Problem two-I get a call from a guy I gave an estimate for four years ago. Seems he had a post and pier system that was also in bad shape. Not his doing-he bought the house that way. This is a little different-new piers installed without poured footings (not code!), no posts and only shims and blocks, and several missing posts. Some minor cracks in the stemwalls-more bread and butter! (Did I mention I like bread and butter?) Did nothing for three years (he really should have fixed it then….) and now he is in escrow. The buyer really likes the house, and wants to buy it if it has no major foundation problems. No worries, right? Wrong! He calls me because they had a home inspection (disclosure anyone?), and the buyer brought in another contractor. The contractor wants to replace the perimeter foundation, even though the wear is pretty minor, and it looks to have lots of life left. Is he wrong? I think so. But now we have a conflict, and an engineer needs to come in and “break the tie”. I am fine with that, but that’s $600 gone (not my money!), and likely additional requirements and paperwork. Worst case is the engineer says, “Replace the whole thing” and now your $10k problem just became a $50k problem. As my wife says when I do something stupid (daily) “That’s what you get!”. Still waiting to see how this one turns out.
Thought that was enough for one day, but here is my doozy. Got a call a couple days ago from a real estate agent. The sellers of a property had received a quote from me a few months back to replace the posts and piers. They forward my quote, and say to the buyers that the work is getting done, starting this week. So he calls me with some questions about the work. “What job?” I say. I am actually doing a job almost across the street. So I am a bit confused (doesn’t take much) until I get to my computer and find out that I am not doing that job, I had only done an estimate and never heard anything. So I called him back and tell him, and he says he will call the selling agent and let me know. Turns out that the sellers have another contractor (who I have never heard of) doing the job. Just a “misunderstanding”. Fine with me-as long as I don’t have to do a warranty repair on someone else’s work. So of course, he calls me back today, because the deal is going to fall through. For some reason, the contractor has poured the piers, but says they can’t set the piers for 10 days. Huh? Are they building a new baseball stadium? I have put posts on piers poured the next day for the last 20 years. I later asked an engineer friend about it and he confirmed they don’t need to wait. How convenient that they can’t set the posts till after the contingency period is over. This is fishy, of course, and with all the shenanigans up ’til now the buyers have no faith or trust in the sellers that the work will be done well, let alone finished correctly. So, as a favor (and because I am curious) I get to go by tomorrow to check it out. I can’t write a report (I am not an engineer or inspector) but as you can imagine I will be, well, a little anal about what I see. If they are not 4’ apart as required by code (4’ 1”? repour!) or something else is wrong, they will know about it. Really, it will be a shame to take my frustration out on some poor schlub contractor. But, take the good name of Craftsman Foundation Repair and use it to deceive or confuse a client and somebody is going to bear the burden. It may be the work is done just fine, but I ain’t betting on it!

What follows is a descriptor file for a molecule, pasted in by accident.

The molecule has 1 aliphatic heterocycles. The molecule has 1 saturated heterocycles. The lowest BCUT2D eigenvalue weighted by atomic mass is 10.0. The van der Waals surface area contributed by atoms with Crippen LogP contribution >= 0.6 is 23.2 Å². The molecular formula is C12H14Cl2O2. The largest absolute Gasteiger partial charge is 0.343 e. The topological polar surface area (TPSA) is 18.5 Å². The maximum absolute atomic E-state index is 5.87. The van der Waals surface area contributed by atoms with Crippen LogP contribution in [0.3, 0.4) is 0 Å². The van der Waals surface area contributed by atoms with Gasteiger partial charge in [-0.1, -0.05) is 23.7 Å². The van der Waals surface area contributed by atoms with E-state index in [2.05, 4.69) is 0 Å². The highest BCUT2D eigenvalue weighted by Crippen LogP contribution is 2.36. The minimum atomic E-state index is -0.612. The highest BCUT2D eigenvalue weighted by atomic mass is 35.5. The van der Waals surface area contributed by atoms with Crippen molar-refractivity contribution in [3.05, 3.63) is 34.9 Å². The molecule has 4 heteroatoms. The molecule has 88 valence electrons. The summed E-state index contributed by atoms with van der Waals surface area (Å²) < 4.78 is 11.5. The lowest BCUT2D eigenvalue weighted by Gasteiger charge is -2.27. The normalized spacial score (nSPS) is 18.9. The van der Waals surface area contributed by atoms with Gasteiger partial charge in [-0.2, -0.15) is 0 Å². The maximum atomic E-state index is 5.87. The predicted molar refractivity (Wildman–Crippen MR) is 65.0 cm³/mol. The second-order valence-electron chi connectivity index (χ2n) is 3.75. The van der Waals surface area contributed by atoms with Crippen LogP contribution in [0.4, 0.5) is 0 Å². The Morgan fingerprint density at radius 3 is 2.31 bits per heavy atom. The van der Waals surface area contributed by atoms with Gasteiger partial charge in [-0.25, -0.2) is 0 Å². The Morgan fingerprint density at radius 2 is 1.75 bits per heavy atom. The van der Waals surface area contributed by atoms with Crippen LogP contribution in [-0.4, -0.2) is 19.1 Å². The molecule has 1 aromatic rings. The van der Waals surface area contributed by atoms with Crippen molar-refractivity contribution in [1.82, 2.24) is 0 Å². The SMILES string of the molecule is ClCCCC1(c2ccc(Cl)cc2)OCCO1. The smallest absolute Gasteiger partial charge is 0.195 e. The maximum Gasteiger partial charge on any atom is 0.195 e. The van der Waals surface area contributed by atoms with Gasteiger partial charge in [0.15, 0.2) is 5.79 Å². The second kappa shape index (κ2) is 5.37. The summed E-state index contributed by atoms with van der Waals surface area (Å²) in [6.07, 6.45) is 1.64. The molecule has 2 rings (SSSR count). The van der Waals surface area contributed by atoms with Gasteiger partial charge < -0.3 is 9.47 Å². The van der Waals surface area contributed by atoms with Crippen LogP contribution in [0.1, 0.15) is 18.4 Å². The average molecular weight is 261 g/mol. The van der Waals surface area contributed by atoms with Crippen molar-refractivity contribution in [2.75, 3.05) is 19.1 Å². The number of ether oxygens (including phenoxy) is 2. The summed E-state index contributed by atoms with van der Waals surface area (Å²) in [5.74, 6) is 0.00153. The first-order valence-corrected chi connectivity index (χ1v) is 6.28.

So what’s the point? I don’t expect people to change their behavior completely. I am not that naïve. I just assume that people who read my rants care about their house, their foundation, and their pocketbook. Foundation work is not really that complicated, nor something really we want to deal with, but sometimes how people deal with a problem can have a huge effect on the bottom line, and can make what I consider simple decisions really complicated. I hope if I point out some of the pitfalls you might be able to step around them.